Reflection for Sr. Mary Russo, OSU

by Pascal Conforti, OSU

 

 

There is a wonderful belief, variously expressed in different times and cultures, that each of us has a special Songline.  That song is placed deep within us by our Creator at the time of our conception, and it remains with us over a lifetime – shaping who we are and what we do.  It is truly the “Song of our Soul.”  In fact, in some cultures, a mother – contemplating her unborn child – chooses a song and begins to sing it to the child prior to its birth, and then again, immediately after the child’s birth.

 

So what shall we say of our dear Mary?  How will we begin to capture the riches of her life, her work, and her relationship with each of us?  What was the Song of her Soul?

 

I met Mother Mary fifty-seven years ago when I arrived as a freshman at CNR, assigned to a small house on campus which has long since disappeared.  The rules were clear, but what was even clearer was her interest in each of us who lived in that house.  For many of us, those early bonds and that personal love and interest lasted far longer than the house itself – so typical, really, of how Mary related to so many people whose lives touched hers.

 

Mary, like us, was a newcomer to the College.  She had taught previously at Blessed Sacrament parish school and at The Ursuline School in New Rochelle.  She was completing her doctorate at Fordham in preparation for a long career as a faculty member and Dean at CNR.  She was also the Day Student Advisor, regularly ensconced in a small office adjacent to the Day Student Cafeteria, intent on assuring proper decorum in the environs.  She made it clear, for example, that there were to be no brown bags on the table during meals.  But always, what was the underlying Songline?  -- personal interest in each one, availability, approachability, affection.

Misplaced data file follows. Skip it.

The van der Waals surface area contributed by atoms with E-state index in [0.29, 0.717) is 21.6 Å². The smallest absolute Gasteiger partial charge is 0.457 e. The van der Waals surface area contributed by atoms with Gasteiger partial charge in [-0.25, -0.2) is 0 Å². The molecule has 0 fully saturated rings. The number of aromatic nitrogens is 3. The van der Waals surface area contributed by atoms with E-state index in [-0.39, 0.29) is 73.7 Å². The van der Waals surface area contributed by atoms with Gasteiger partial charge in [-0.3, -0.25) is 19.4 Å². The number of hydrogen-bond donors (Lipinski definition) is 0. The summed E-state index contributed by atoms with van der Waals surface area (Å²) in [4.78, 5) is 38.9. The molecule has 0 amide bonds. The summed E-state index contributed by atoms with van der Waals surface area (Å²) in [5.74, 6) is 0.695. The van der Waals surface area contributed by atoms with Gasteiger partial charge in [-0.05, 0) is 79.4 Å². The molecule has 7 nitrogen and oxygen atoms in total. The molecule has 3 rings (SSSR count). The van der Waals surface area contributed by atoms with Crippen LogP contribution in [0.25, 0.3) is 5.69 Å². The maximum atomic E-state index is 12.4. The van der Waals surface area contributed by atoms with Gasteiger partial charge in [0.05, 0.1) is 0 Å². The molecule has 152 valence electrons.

Mary’s circle widened over a long lifetime: students, alumnae, faculty, staff, Ursuline sisters from across the country, her Ursuline local and Province community,  She never forgot – birthday cards, congratulatory notes, words of condolence – remembering, keeping up contacts, expressing interest in everyone and everything.  She was always ready to listen, to encourage.  She seemed, in fact, to become more and more mellow and spacious in her later years.  Clearly, her continuing Song was love and affection. 

 

And her family:  how she loved and cherished them!  Her siblings, Stella, Vincent, and Anne Marie;  their spouses, children, and now their children’s children.  There seemed to be no limits to that widening embrace.

 

These last months were indeed marked by physical diminishment.  But in a remarkable way, what remained and grew even more apparent was the best part of who she was: that ongoing love and affection.   She frequently expressed how blessed she felt at this stage of her life. Of course, she missed her beloved St. Teresa’s Community, but her life was not without purpose or without that ongoing Songline.  She had friends among the staff at Cabrini;  she attended a weekly Bible Study Group; she visited with family and friends.  Along the way, she welcomed her Ursuline Sister Celestine Costello as a neighbor at Cabrini.

 

And in a special way, she felt that she was there at Cabrini as companion and support to her Ursuline friend of many years, Miriam Therese Peppin, recently diagnosed with a very serious cancer.  In the end, it was Miriam Therese who sat with Mary during those last few days, particularly through the morning of the day she died.  One of St. Teresa’s Community’s chefs, who was very fond of Mary, stopped by that morning and sang to her.  He sang an “Ave Maria,” and then he sang that wonderful old hymn: “He walks with me, and he talks with me….”

 

I believe that Mary is now walking and talking with God and that her special Song goes on – but now in an even larger and more expansive world, where we are all held in a very warm and special Embrace by a woman who indeed loved very long and very well on earth.  Thank you, Mary, and keep us always in that great heart of yours.

 

Pascal Conforti, OSU